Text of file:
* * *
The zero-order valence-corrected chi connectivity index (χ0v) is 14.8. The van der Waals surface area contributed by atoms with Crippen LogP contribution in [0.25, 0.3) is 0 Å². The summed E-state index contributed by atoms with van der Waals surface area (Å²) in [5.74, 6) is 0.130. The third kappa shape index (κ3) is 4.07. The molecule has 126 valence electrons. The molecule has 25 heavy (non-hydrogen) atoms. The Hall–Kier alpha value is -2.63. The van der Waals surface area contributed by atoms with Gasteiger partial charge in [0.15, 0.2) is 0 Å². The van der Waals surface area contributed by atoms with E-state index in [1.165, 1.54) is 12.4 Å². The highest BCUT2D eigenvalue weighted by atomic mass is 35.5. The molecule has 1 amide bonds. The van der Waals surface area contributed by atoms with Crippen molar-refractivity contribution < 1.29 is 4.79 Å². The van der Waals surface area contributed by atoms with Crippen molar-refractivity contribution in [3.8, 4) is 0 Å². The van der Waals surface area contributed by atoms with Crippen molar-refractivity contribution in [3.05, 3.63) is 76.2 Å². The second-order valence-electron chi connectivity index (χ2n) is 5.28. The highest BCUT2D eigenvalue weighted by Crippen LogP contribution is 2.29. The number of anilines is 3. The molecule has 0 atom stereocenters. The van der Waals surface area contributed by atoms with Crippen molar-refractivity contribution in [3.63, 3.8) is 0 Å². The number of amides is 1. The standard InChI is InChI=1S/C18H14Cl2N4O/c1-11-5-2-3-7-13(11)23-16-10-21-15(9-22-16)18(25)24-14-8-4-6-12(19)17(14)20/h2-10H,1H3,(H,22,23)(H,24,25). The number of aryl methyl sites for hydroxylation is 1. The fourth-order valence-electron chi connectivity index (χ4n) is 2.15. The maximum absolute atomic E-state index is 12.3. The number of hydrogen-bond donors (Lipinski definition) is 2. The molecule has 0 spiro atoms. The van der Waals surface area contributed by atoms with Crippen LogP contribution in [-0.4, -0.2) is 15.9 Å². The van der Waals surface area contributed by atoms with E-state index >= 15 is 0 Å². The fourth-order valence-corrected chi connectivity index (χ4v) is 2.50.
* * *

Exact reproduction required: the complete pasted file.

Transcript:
The zero-order valence-corrected chi connectivity index (χ0v) is 14.8. The van der Waals surface area contributed by atoms with Crippen LogP contribution in [0.25, 0.3) is 0 Å². The summed E-state index contributed by atoms with van der Waals surface area (Å²) in [5.74, 6) is 0.130. The third kappa shape index (κ3) is 4.07. The molecule has 126 valence electrons. The molecule has 25 heavy (non-hydrogen) atoms. The Hall–Kier alpha value is -2.63. The van der Waals surface area contributed by atoms with Gasteiger partial charge in [0.15, 0.2) is 0 Å². The van der Waals surface area contributed by atoms with E-state index in [1.165, 1.54) is 12.4 Å². The highest BCUT2D eigenvalue weighted by atomic mass is 35.5. The molecule has 1 amide bonds. The van der Waals surface area contributed by atoms with Crippen molar-refractivity contribution < 1.29 is 4.79 Å². The van der Waals surface area contributed by atoms with Crippen molar-refractivity contribution in [3.8, 4) is 0 Å². The van der Waals surface area contributed by atoms with Crippen molar-refractivity contribution in [3.05, 3.63) is 76.2 Å². The second-order valence-electron chi connectivity index (χ2n) is 5.28. The highest BCUT2D eigenvalue weighted by Crippen LogP contribution is 2.29. The number of anilines is 3. The molecule has 0 atom stereocenters. The van der Waals surface area contributed by atoms with Crippen molar-refractivity contribution in [3.63, 3.8) is 0 Å². The number of amides is 1. The standard InChI is InChI=1S/C18H14Cl2N4O/c1-11-5-2-3-7-13(11)23-16-10-21-15(9-22-16)18(25)24-14-8-4-6-12(19)17(14)20/h2-10H,1H3,(H,22,23)(H,24,25). The number of aryl methyl sites for hydroxylation is 1. The fourth-order valence-electron chi connectivity index (χ4n) is 2.15. The maximum absolute atomic E-state index is 12.3. The number of hydrogen-bond donors (Lipinski definition) is 2. The molecule has 0 spiro atoms. The van der Waals surface area contributed by atoms with Crippen LogP contribution in [-0.4, -0.2) is 15.9 Å². The van der Waals surface area contributed by atoms with E-state index >= 15 is 0 Å². The fourth-order valence-corrected chi connectivity index (χ4v) is 2.50.